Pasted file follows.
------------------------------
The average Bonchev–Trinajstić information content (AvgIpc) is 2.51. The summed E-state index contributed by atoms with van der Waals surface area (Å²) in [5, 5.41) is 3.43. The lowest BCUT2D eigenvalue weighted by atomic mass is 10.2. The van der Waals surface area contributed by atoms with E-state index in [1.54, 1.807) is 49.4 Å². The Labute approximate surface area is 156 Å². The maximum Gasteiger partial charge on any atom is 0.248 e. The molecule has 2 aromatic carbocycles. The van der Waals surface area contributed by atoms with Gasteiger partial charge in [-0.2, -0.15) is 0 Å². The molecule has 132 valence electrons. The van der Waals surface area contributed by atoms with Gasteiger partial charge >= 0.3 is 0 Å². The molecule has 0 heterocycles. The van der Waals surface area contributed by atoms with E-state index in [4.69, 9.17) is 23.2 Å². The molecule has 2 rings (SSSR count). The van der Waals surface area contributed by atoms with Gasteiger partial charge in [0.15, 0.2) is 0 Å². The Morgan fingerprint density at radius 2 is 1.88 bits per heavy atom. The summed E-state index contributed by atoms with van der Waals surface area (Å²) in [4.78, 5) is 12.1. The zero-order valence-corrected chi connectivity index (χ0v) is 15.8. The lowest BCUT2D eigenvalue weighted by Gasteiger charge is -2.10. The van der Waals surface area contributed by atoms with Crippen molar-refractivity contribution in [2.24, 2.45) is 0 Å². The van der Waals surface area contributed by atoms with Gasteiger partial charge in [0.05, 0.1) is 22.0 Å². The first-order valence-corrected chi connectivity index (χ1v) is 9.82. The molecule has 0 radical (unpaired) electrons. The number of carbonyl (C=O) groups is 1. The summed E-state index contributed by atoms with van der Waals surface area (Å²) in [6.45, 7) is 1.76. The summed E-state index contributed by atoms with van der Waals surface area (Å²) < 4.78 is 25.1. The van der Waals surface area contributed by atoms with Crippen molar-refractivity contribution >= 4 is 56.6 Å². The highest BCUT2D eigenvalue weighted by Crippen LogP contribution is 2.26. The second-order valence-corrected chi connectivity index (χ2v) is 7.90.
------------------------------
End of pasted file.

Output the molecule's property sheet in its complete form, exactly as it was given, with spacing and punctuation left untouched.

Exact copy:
The average Bonchev–Trinajstić information content (AvgIpc) is 2.51. The summed E-state index contributed by atoms with van der Waals surface area (Å²) in [5, 5.41) is 3.43. The lowest BCUT2D eigenvalue weighted by atomic mass is 10.2. The van der Waals surface area contributed by atoms with E-state index in [1.54, 1.807) is 49.4 Å². The Labute approximate surface area is 156 Å². The maximum Gasteiger partial charge on any atom is 0.248 e. The molecule has 2 aromatic carbocycles. The van der Waals surface area contributed by atoms with Gasteiger partial charge in [-0.2, -0.15) is 0 Å². The molecule has 132 valence electrons. The van der Waals surface area contributed by atoms with Gasteiger partial charge >= 0.3 is 0 Å². The molecule has 0 heterocycles. The van der Waals surface area contributed by atoms with E-state index in [4.69, 9.17) is 23.2 Å². The molecule has 2 rings (SSSR count). The van der Waals surface area contributed by atoms with Gasteiger partial charge in [0.15, 0.2) is 0 Å². The Morgan fingerprint density at radius 2 is 1.88 bits per heavy atom. The summed E-state index contributed by atoms with van der Waals surface area (Å²) in [4.78, 5) is 12.1. The zero-order valence-corrected chi connectivity index (χ0v) is 15.8. The lowest BCUT2D eigenvalue weighted by Gasteiger charge is -2.10. The van der Waals surface area contributed by atoms with Crippen molar-refractivity contribution in [2.24, 2.45) is 0 Å². The van der Waals surface area contributed by atoms with Gasteiger partial charge in [0.05, 0.1) is 22.0 Å². The first-order valence-corrected chi connectivity index (χ1v) is 9.82. The molecule has 0 radical (unpaired) electrons. The number of carbonyl (C=O) groups is 1. The summed E-state index contributed by atoms with van der Waals surface area (Å²) in [6.45, 7) is 1.76. The summed E-state index contributed by atoms with van der Waals surface area (Å²) < 4.78 is 25.1. The van der Waals surface area contributed by atoms with Crippen molar-refractivity contribution >= 4 is 56.6 Å². The highest BCUT2D eigenvalue weighted by Crippen LogP contribution is 2.26. The second-order valence-corrected chi connectivity index (χ2v) is 7.90.